Entrepreneurs and patients who think that the FDA’s current posture is eternal should be aware of a campaign to regulate apps for health. Here’s a recent article from Mother Jones:

Read the entire article at NCPA's Health Policy Blog.

How To Get A Medicaid Work Requirement? Bundle It With Paul Ryan's Opportunity Grants

Utah Governor Gary Herbert and North Carolina Governor Pat McCrory have asked President Obama to allow them to include work requirements in their Medicaid programs. Work requirements were critical to the success of welfare reform in 1996, and would also change Medicaid from a dependency-trap to a true safety net. The best way to achieve it would be through legislation, not relying on executive action.

According to a new study released by the National Center for Policy Analysis, including Medicaid and the State Children’s Health Insurance Plan (CHIP) as part and parcel of reforming the safety net, instead of keeping health care in its own silo, would greatly improve the federal welfare state for both recipients and taxpayers.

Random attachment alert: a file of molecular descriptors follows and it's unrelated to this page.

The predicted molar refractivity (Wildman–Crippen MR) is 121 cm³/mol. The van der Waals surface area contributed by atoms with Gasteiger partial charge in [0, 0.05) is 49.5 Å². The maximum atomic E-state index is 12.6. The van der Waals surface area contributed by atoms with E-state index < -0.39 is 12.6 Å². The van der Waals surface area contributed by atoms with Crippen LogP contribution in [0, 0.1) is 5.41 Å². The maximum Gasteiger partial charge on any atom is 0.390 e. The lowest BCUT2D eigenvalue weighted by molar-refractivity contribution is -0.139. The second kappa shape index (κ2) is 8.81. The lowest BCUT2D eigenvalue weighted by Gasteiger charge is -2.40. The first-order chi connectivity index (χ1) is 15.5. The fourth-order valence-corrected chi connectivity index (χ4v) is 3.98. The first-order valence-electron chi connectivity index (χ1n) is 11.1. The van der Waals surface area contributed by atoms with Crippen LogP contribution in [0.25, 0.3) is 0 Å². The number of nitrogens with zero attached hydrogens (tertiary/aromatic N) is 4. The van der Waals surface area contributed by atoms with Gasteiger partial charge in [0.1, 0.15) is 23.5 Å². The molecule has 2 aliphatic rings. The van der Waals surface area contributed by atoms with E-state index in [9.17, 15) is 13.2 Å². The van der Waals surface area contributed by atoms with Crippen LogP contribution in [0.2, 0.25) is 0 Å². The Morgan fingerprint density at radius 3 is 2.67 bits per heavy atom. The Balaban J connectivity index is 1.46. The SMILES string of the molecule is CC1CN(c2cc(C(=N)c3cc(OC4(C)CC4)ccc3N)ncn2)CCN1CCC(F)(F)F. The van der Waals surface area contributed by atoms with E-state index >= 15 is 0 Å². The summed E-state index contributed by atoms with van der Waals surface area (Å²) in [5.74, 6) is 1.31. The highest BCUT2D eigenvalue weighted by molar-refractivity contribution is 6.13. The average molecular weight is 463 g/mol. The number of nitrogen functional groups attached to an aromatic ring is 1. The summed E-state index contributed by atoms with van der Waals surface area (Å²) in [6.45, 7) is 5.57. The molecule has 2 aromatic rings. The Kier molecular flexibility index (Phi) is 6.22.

Read the entire column at Forbes.

Digital Health Venture Funding Doubled in 2014

If it hasn’t happened to you already, it will soon: Your doctor, employer, health insurer, friend, or colleague will recommend you try a new smartphone app to keep you healthy. Apps are just one example of the fast growing area of digital health, which refers to applying digital technology that has changed so much of our lives to the healthcare industry.

Two recent reports show how important digital health is becoming, and how fast. StartUp Health, a New York-based accelerator, and Rock Health, a San Francisco-based accelerator and seed fund, have independently reported that funding for new digital health ventures in the United States doubled in 2014.